Dysphasia

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Dysphasia
• Dysphasia is a disorder
of language that can
occur as a result of
stroke
• It can range from mild
to severe.
• It can affect:
 Speech
 Understanding speech
 Reading
 Writing
Fluent Dysphasia
•
•
•
•
Normal speed and intonation
Nonsense words/jargon
Poor self-monitoring and awareness of errors
Understanding often poor
“Cookie Theft” Picture
Example of fluent speech
(Based on description of cookie theft
picture.)
“Well this is…….mother is away here
working her work out o’here to get her
better, but when she’s looking, the two
boys looking in the other part.”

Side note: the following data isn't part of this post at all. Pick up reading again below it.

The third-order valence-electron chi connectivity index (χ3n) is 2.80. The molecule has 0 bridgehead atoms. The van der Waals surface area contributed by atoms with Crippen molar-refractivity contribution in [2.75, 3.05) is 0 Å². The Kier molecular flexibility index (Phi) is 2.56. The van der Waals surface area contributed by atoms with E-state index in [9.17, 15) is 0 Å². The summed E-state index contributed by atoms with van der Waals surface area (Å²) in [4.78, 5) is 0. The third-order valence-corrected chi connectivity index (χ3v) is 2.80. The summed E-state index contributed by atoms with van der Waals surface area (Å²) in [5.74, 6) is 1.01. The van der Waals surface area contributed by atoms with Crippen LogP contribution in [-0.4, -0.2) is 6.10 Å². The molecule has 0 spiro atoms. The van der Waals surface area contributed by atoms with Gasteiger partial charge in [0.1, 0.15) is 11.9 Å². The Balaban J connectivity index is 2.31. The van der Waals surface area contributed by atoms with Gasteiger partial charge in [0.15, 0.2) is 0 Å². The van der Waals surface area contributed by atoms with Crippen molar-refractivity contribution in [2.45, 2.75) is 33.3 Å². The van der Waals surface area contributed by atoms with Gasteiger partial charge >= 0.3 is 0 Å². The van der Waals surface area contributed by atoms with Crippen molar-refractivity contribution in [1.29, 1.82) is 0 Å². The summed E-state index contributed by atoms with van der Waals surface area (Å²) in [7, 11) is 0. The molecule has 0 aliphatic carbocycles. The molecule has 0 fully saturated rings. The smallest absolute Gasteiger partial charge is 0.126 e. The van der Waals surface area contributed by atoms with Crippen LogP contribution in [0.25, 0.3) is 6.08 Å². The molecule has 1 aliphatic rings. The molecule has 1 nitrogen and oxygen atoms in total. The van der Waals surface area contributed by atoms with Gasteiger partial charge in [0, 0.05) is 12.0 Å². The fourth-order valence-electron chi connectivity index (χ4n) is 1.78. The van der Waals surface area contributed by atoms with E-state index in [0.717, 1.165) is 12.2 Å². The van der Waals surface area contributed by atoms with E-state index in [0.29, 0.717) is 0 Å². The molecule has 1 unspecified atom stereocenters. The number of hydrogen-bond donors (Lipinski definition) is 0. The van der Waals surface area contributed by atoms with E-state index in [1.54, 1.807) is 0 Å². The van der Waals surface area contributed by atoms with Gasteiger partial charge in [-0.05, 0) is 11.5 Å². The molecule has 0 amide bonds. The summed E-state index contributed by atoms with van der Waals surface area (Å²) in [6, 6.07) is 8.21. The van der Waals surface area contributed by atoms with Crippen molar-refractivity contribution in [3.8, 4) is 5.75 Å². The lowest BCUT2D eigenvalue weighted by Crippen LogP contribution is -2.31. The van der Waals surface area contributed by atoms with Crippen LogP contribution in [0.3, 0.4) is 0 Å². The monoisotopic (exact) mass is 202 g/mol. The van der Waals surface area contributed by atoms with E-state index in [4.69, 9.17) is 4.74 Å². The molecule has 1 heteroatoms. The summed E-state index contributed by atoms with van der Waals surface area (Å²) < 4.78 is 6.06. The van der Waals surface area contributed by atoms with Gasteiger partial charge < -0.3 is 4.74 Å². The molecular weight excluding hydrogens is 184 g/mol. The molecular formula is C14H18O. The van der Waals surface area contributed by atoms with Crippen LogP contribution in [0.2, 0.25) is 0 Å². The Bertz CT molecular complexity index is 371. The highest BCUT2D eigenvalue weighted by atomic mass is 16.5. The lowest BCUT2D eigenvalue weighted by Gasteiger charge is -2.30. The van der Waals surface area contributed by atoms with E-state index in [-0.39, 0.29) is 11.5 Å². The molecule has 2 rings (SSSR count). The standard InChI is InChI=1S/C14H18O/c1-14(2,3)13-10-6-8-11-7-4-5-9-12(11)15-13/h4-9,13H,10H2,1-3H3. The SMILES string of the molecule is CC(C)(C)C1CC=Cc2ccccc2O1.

Non-fluent dysphasia
•
•
•
•
Slow and hesitant
Articulation errors
mostly uses nouns
Understanding is usually intact
Example of non-fluent speech
(Based on a description of the cookie theft
picture)
“Cookie jar…fall
over….chair…water…empty”
Fluent/non-fluent dysphasia
• In reality, it is not always that clear cut. People
do not always fall neatly into one type of
dysphasia.
• People can change from one to the other in the
early days after a stroke.
• Sometimes people have some of the symptoms
of one type and some of the other
eg. good comprehension but jargon words.
Swearing
•People often swear
when they have
dysphasia.
•This is because there is
a lack of control in the
brain over what is said.
•Don’t be offended! They
can’t help it.
Singing and automatic speech
•People with dysphasia
can often sing songs or
recite days of week or
other learned utterances.
•These are stored in the
person’s memory in a
different part of the brain
than the language centre
for making up sentences.
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